Connellsville Township man sentenced for having dynamite in closet
By Liz Zemba
Published: Tuesday, Sept. 17, 2013, 12:01 a.m.
A Fayette County man told a judge on Monday that it slipped his mind that he had stashed two sticks of dynamite in a bedroom closet, resulting in a police evacuation of a Connellsville Township neighborhood when his then-estranged wife found the explosives.
“I forgot about them,” said Brian Allen Walters, 47, of Douglas Street, Uniontown, before his sentencing by President Judge John F. Wagner Jr. “My (estranged) wife found them when she was packing up my clothes.”
As part of a plea bargain, Wagner sentenced Walters to 23 months of intermediate punishment on a charge of possession of weapons of mass destruction. Walters was ordered to serve 12 months of the sentence on house arrest with electronic monitoring.
In January, Walters entered guilty pleas to the weapons charge and risking a catastrophe, theft, reckless endangerment and possession of an incendiary or explosive device.
State police at Uniontown said the two sticks of dynamite and a 1,000-foot spool of shot cord were found by Walters' then-estranged wife, Patti Lynn Walters, on Jan. 6 in the home the two previously shared on River Avenue in Connellsville Township.
Nearby homes were evacuated for at least five hours while the Allegheny County bomb squad removed the dynamite and shot cord, police said.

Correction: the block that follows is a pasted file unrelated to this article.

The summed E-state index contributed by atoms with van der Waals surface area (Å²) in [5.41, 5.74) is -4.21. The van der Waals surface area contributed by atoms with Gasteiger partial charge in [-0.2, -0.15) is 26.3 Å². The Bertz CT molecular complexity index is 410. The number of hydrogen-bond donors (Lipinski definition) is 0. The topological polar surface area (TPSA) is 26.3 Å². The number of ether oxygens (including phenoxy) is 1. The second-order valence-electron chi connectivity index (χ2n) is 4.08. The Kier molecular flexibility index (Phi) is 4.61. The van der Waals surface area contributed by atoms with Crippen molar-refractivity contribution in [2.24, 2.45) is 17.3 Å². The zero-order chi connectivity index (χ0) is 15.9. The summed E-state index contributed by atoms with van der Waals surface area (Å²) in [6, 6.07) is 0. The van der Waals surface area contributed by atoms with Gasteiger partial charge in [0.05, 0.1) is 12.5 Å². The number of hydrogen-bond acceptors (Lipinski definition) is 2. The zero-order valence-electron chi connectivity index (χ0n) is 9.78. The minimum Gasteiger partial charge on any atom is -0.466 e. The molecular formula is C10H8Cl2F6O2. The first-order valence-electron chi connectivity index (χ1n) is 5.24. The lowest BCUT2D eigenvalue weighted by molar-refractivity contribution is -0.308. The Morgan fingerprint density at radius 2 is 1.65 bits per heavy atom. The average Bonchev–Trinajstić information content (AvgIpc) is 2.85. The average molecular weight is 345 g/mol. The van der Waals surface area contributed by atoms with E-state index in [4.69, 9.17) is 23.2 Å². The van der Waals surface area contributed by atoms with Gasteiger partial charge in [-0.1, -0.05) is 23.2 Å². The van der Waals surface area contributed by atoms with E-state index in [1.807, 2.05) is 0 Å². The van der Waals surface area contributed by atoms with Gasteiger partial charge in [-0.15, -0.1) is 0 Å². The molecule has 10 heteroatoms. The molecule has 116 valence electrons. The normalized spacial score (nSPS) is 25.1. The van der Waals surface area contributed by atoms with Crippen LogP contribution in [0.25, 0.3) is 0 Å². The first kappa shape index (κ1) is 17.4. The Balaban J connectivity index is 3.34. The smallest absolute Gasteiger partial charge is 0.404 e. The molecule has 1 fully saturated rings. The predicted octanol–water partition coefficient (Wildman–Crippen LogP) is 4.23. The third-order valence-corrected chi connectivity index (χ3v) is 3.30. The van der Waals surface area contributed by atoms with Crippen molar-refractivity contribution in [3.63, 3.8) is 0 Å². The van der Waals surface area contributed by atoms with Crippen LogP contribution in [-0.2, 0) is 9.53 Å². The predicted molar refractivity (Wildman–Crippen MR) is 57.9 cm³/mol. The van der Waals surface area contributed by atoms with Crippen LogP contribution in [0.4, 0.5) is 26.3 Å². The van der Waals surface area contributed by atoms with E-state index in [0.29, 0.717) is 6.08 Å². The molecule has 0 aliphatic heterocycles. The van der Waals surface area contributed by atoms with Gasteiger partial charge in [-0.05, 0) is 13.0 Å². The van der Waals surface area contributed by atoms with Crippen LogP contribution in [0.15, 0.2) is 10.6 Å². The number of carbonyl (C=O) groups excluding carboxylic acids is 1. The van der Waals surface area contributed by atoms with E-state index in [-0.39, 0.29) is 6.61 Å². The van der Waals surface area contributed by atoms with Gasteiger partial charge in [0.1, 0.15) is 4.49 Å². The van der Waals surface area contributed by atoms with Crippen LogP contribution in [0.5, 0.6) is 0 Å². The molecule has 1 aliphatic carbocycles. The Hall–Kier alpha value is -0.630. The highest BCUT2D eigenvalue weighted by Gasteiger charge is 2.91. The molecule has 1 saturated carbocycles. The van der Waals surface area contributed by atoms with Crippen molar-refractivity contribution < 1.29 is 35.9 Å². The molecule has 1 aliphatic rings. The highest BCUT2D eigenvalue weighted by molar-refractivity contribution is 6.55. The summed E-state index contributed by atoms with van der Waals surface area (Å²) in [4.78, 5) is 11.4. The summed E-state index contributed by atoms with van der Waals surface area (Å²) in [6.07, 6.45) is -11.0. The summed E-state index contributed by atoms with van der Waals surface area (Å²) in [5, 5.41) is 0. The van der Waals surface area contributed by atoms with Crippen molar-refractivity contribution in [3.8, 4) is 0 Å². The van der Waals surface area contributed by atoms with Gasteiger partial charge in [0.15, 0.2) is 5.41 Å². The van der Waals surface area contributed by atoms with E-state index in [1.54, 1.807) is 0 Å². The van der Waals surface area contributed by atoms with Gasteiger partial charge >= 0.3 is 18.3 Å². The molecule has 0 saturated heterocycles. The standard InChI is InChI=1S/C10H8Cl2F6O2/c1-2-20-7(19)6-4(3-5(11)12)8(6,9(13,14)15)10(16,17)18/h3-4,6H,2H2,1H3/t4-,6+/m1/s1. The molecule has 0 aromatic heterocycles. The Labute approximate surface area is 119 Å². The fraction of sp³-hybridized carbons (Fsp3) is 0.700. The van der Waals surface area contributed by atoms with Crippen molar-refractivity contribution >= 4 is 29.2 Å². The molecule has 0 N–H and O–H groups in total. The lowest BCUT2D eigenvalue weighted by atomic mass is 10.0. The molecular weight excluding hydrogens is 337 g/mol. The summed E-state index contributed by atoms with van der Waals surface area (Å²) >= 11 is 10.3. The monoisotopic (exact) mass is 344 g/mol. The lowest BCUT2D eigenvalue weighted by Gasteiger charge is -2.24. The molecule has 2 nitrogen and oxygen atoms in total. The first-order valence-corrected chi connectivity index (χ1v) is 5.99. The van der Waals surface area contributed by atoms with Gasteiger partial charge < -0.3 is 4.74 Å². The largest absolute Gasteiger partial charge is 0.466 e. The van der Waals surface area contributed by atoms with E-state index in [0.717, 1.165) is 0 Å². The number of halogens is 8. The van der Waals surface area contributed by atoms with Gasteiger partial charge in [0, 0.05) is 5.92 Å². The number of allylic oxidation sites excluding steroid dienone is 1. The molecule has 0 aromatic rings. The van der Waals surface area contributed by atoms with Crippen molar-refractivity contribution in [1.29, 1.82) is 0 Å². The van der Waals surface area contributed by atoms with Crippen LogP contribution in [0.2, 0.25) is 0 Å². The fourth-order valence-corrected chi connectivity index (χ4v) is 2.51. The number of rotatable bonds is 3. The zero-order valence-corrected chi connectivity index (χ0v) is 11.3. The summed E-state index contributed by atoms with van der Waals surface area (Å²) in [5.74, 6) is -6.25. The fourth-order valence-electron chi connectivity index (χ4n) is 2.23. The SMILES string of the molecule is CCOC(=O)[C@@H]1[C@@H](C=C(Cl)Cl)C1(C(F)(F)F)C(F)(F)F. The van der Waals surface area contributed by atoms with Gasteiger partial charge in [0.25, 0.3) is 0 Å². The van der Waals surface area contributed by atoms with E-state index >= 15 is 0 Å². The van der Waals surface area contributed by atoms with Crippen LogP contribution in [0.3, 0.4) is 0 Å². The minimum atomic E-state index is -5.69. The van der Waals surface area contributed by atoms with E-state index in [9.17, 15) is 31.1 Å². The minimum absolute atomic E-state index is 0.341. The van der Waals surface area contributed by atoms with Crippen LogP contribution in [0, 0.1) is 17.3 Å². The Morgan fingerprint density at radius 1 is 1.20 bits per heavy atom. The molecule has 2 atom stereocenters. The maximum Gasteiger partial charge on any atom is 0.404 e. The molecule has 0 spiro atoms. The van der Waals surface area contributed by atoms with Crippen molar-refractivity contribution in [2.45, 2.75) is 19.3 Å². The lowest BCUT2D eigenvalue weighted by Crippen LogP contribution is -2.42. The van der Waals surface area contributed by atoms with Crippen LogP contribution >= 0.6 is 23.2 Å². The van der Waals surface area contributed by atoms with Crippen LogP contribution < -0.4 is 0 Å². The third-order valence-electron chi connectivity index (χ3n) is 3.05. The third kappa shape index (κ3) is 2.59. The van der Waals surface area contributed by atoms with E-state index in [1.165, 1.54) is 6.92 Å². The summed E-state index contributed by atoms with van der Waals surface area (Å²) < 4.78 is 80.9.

Patti Walters told police she had been separated from Brian Walters for two months when she began to clean her closets to remove his belongings, according to a police report. She found the two sticks of dynamite wrapped in a red towel in a bedroom closet.
Brian Walters told police he was an underground mine foreman for Hanson Aggregates in Connellsville Township when “he was inspecting an area post blast and found two misfires,” according to court documents. Instead of contacting his superiors, police said in a report, Walters placed the dynamite in his company truck, finished his duties for the day and drove home.
“He said when he got home, he realized he had brought the dynamite home,” police said in the report. “He said he recalled it was a Friday and he did not want to drive around with dynamite in his truck all weekend, so he placed it in a red rag and placed them in his bedroom closet.”
Walters told police “he totally forgot about the dynamite” until a trooper showed up at his Uniontown residence a few hours after his estranged wife found the explosive sticks.
According to the police report, Walters told troopers the 1,000 feet of shot cord was “expended” and he previously had taken it home to use in a weed-cutting tool.
“He said it's very common for people to use the used-up cord for that,” police said in the report.
A Hanson employee told police Walters oversaw blasting activities at the Rich Hill Quarry until he was let go on July 30, 2012. The records do not give a reason for his dismissal, but the employee said that had the company known Walters took the dynamite home, he likely would have been dismissed and the ATF would have been contacted.
No one from the company returned a call seeking comment on Monday.
Liz Zemba is a reporter for Trib Total Media. She can be reached at 412-601-2166 or firstname.lastname@example.org.
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